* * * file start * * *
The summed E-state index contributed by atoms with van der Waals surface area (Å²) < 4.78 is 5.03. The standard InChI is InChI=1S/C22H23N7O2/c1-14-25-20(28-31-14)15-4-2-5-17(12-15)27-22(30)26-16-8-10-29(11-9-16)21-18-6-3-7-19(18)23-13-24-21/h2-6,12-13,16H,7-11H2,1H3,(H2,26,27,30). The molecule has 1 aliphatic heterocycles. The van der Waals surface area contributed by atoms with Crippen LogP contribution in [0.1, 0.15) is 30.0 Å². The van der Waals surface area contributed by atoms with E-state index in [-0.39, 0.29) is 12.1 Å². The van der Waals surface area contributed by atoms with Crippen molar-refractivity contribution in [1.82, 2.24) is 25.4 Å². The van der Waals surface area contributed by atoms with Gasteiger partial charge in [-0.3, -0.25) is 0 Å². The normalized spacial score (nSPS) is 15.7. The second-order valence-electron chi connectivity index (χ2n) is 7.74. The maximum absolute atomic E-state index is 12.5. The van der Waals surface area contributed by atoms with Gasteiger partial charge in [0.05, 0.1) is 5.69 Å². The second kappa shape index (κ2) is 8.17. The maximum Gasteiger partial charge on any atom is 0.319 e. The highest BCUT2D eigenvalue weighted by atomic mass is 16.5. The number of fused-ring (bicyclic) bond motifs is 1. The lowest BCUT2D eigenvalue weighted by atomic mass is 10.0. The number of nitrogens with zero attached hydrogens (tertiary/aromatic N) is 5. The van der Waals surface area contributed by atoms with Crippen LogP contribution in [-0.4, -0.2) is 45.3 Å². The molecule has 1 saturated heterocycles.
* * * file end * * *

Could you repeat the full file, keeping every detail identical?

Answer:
The summed E-state index contributed by atoms with van der Waals surface area (Å²) < 4.78 is 5.03. The standard InChI is InChI=1S/C22H23N7O2/c1-14-25-20(28-31-14)15-4-2-5-17(12-15)27-22(30)26-16-8-10-29(11-9-16)21-18-6-3-7-19(18)23-13-24-21/h2-6,12-13,16H,7-11H2,1H3,(H2,26,27,30). The molecule has 1 aliphatic heterocycles. The van der Waals surface area contributed by atoms with Crippen LogP contribution in [0.1, 0.15) is 30.0 Å². The van der Waals surface area contributed by atoms with E-state index in [-0.39, 0.29) is 12.1 Å². The van der Waals surface area contributed by atoms with Crippen molar-refractivity contribution in [1.82, 2.24) is 25.4 Å². The van der Waals surface area contributed by atoms with Gasteiger partial charge in [-0.3, -0.25) is 0 Å². The normalized spacial score (nSPS) is 15.7. The second-order valence-electron chi connectivity index (χ2n) is 7.74. The maximum absolute atomic E-state index is 12.5. The van der Waals surface area contributed by atoms with Gasteiger partial charge in [0.05, 0.1) is 5.69 Å². The second kappa shape index (κ2) is 8.17. The maximum Gasteiger partial charge on any atom is 0.319 e. The highest BCUT2D eigenvalue weighted by atomic mass is 16.5. The number of fused-ring (bicyclic) bond motifs is 1. The lowest BCUT2D eigenvalue weighted by atomic mass is 10.0. The number of nitrogens with zero attached hydrogens (tertiary/aromatic N) is 5. The van der Waals surface area contributed by atoms with Crippen LogP contribution in [-0.4, -0.2) is 45.3 Å². The molecule has 1 saturated heterocycles.